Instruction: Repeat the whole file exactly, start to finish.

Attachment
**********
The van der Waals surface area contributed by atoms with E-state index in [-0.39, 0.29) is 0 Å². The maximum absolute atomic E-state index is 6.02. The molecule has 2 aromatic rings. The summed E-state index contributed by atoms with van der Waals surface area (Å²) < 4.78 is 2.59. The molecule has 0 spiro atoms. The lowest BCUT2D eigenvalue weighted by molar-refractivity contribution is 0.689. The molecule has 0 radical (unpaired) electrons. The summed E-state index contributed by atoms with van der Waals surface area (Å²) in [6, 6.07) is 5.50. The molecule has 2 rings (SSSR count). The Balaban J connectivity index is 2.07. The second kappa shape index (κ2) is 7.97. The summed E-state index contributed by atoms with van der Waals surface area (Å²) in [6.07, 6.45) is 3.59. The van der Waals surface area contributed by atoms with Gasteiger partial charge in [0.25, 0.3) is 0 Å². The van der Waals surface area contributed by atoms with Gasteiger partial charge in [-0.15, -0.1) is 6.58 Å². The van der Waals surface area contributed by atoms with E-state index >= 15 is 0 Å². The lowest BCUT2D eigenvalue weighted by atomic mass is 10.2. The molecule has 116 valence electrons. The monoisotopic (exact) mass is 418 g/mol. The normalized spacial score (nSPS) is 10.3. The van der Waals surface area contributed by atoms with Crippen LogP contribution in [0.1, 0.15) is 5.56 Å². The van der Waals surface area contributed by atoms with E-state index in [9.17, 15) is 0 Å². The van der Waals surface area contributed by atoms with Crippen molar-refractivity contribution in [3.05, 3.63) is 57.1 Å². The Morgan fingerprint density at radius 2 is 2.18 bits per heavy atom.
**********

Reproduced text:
The van der Waals surface area contributed by atoms with E-state index in [-0.39, 0.29) is 0 Å². The maximum absolute atomic E-state index is 6.02. The molecule has 2 aromatic rings. The summed E-state index contributed by atoms with van der Waals surface area (Å²) < 4.78 is 2.59. The molecule has 0 spiro atoms. The lowest BCUT2D eigenvalue weighted by molar-refractivity contribution is 0.689. The molecule has 0 radical (unpaired) electrons. The summed E-state index contributed by atoms with van der Waals surface area (Å²) in [6, 6.07) is 5.50. The molecule has 2 rings (SSSR count). The Balaban J connectivity index is 2.07. The second kappa shape index (κ2) is 7.97. The summed E-state index contributed by atoms with van der Waals surface area (Å²) in [6.07, 6.45) is 3.59. The van der Waals surface area contributed by atoms with Gasteiger partial charge in [0.25, 0.3) is 0 Å². The van der Waals surface area contributed by atoms with Gasteiger partial charge in [-0.15, -0.1) is 6.58 Å². The van der Waals surface area contributed by atoms with E-state index >= 15 is 0 Å². The lowest BCUT2D eigenvalue weighted by atomic mass is 10.2. The molecule has 116 valence electrons. The monoisotopic (exact) mass is 418 g/mol. The normalized spacial score (nSPS) is 10.3. The van der Waals surface area contributed by atoms with Crippen LogP contribution in [0.1, 0.15) is 5.56 Å². The van der Waals surface area contributed by atoms with E-state index in [9.17, 15) is 0 Å². The van der Waals surface area contributed by atoms with Crippen molar-refractivity contribution in [3.05, 3.63) is 57.1 Å². The Morgan fingerprint density at radius 2 is 2.18 bits per heavy atom.